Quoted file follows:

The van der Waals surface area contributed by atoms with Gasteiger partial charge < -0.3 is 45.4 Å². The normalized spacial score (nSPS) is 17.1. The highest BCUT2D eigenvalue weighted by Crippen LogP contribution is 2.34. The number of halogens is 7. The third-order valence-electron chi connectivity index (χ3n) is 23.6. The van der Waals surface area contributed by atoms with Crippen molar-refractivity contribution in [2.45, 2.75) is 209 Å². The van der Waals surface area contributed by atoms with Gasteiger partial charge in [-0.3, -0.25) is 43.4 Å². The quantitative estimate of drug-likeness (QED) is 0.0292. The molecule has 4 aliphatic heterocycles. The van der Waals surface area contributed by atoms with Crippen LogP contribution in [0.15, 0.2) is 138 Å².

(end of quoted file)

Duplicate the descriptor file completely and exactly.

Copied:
The van der Waals surface area contributed by atoms with Gasteiger partial charge < -0.3 is 45.4 Å². The normalized spacial score (nSPS) is 17.1. The highest BCUT2D eigenvalue weighted by Crippen LogP contribution is 2.34. The number of halogens is 7. The third-order valence-electron chi connectivity index (χ3n) is 23.6. The van der Waals surface area contributed by atoms with Crippen molar-refractivity contribution in [2.45, 2.75) is 209 Å². The van der Waals surface area contributed by atoms with Gasteiger partial charge in [-0.3, -0.25) is 43.4 Å². The quantitative estimate of drug-likeness (QED) is 0.0292. The molecule has 4 aliphatic heterocycles. The van der Waals surface area contributed by atoms with Crippen LogP contribution in [0.15, 0.2) is 138 Å².